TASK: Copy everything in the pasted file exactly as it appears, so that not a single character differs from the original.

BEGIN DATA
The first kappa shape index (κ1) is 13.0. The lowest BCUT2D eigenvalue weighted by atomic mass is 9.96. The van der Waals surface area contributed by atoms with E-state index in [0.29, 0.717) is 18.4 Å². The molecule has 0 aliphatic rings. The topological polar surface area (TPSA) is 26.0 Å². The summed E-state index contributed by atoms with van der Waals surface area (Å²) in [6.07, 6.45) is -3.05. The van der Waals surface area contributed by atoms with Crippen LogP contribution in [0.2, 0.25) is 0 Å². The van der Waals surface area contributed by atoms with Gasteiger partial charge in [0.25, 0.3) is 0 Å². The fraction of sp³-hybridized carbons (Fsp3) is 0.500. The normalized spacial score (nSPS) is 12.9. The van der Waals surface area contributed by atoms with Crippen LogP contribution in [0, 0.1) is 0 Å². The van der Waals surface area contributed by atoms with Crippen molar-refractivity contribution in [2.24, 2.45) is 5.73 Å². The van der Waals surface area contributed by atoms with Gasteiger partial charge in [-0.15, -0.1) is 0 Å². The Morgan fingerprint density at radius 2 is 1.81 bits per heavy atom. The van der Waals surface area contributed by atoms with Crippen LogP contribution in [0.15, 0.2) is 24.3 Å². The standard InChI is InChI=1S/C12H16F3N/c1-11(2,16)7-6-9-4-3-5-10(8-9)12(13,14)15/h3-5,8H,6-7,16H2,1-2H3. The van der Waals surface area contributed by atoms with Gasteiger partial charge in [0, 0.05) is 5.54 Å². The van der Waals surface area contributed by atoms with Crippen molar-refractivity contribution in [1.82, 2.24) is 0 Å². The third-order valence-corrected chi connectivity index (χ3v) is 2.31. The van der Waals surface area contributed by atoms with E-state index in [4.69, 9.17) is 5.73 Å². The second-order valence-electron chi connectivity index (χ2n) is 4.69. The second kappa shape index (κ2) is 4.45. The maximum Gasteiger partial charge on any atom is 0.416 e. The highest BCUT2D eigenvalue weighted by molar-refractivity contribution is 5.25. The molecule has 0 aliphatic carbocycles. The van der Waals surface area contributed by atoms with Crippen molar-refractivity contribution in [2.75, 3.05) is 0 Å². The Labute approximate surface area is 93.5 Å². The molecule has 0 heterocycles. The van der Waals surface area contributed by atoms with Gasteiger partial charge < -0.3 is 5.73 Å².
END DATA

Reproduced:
The first kappa shape index (κ1) is 13.0. The lowest BCUT2D eigenvalue weighted by atomic mass is 9.96. The van der Waals surface area contributed by atoms with E-state index in [0.29, 0.717) is 18.4 Å². The molecule has 0 aliphatic rings. The topological polar surface area (TPSA) is 26.0 Å². The summed E-state index contributed by atoms with van der Waals surface area (Å²) in [6.07, 6.45) is -3.05. The van der Waals surface area contributed by atoms with Crippen LogP contribution in [0.2, 0.25) is 0 Å². The van der Waals surface area contributed by atoms with Gasteiger partial charge in [0.25, 0.3) is 0 Å². The fraction of sp³-hybridized carbons (Fsp3) is 0.500. The normalized spacial score (nSPS) is 12.9. The van der Waals surface area contributed by atoms with Crippen LogP contribution in [0, 0.1) is 0 Å². The van der Waals surface area contributed by atoms with Crippen molar-refractivity contribution in [2.24, 2.45) is 5.73 Å². The van der Waals surface area contributed by atoms with Gasteiger partial charge in [-0.15, -0.1) is 0 Å². The Morgan fingerprint density at radius 2 is 1.81 bits per heavy atom. The van der Waals surface area contributed by atoms with Crippen LogP contribution in [0.15, 0.2) is 24.3 Å². The standard InChI is InChI=1S/C12H16F3N/c1-11(2,16)7-6-9-4-3-5-10(8-9)12(13,14)15/h3-5,8H,6-7,16H2,1-2H3. The van der Waals surface area contributed by atoms with Gasteiger partial charge in [0, 0.05) is 5.54 Å². The van der Waals surface area contributed by atoms with Crippen molar-refractivity contribution in [1.82, 2.24) is 0 Å². The third-order valence-corrected chi connectivity index (χ3v) is 2.31. The van der Waals surface area contributed by atoms with E-state index in [4.69, 9.17) is 5.73 Å². The second-order valence-electron chi connectivity index (χ2n) is 4.69. The second kappa shape index (κ2) is 4.45. The maximum Gasteiger partial charge on any atom is 0.416 e. The highest BCUT2D eigenvalue weighted by molar-refractivity contribution is 5.25. The molecule has 0 aliphatic carbocycles. The van der Waals surface area contributed by atoms with Crippen molar-refractivity contribution in [2.75, 3.05) is 0 Å². The Labute approximate surface area is 93.5 Å². The molecule has 0 heterocycles. The van der Waals surface area contributed by atoms with Gasteiger partial charge < -0.3 is 5.73 Å².